CPS CEO: 'It’s time to turn the page' | WBEZ
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CPS chief: 'It’s time to turn the page'

It’s been a year for the history books in Chicago Public Schools, and that’s exactly where schools CEO Barbara Byrd-Bennett said she wants it to stay.

“Whatever has happened this past year, it’s done,” Byrd-Bennett said Tuesday at a City Club luncheon. “The collective bargaining agreements are settled. There’s a moratorium on school closures for the next five years. And it is the beginning of a new school year in a few short months.”

It’s been less than a week since the vote to close a record 50 public schools, but Byrd-Bennett said it’s time to move forward.

“We are putting the past behind us,” Byrd-Bennett said. “It is time to turn the page.”

But not everyone is ready to turn the page. The decision to close the most public schools in a single year in American history has been met with fierce opposition from community groups, parents and labor unions.

The Chicago Teachers Union has already filed two lawsuits to stop the closings, and they plan to file another Wednesday. That third suit seeks to stop 10 of the 50 schools from closing. CTU spokeswoman Stephanie Gadlin would not provide a copy of the lawsuit or a list of schools being named.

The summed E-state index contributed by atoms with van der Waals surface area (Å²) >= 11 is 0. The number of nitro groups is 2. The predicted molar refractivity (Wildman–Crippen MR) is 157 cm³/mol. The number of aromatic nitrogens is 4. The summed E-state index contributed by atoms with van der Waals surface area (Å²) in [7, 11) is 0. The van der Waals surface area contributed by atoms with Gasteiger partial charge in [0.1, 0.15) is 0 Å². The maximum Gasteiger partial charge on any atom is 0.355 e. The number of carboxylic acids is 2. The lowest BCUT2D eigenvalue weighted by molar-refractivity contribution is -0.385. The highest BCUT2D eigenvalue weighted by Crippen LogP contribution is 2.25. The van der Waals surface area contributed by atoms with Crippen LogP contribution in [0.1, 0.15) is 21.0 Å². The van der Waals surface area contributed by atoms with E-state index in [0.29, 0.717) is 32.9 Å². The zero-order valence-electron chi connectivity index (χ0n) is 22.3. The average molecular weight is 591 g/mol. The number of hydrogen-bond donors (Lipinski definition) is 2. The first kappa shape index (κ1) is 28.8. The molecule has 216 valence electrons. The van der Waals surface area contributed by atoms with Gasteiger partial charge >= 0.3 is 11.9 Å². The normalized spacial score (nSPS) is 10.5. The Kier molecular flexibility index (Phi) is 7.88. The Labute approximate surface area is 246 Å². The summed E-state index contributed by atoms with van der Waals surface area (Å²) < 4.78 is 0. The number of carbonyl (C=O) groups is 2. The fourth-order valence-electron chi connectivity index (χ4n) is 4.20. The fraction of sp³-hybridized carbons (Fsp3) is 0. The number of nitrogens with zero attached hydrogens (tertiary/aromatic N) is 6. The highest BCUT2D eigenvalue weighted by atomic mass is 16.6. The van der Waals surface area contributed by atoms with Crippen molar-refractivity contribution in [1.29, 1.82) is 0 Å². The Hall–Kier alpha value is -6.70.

The current school year isn’t only making history with a seven-day teachers’ strike and 50 school closures. CPS officials also announced Tuesday they’re projecting a record-high graduation rate. According to district data, the graduation rate is expected to hit 63 percent, up from 48 percent a decade ago.

The graduation rate counts students who have graduated within five years of starting high school. This year’s rate counts students who started high school in 2008 and will have earned enough credits to earn their diploma by the end of the summer in 2013.

“Every child who graduates, we should see as a victory for Chicago,” Byrd-Bennett said. “When a child succeeds, it represents our collective success.”

The graduates included in this year’s figures would have started high school under former schools CEO and now U.S. Secretary of Education Arne Duncan.


Becky Vevea is a WBEZ education reporter. Follow her @WBEZeducation.

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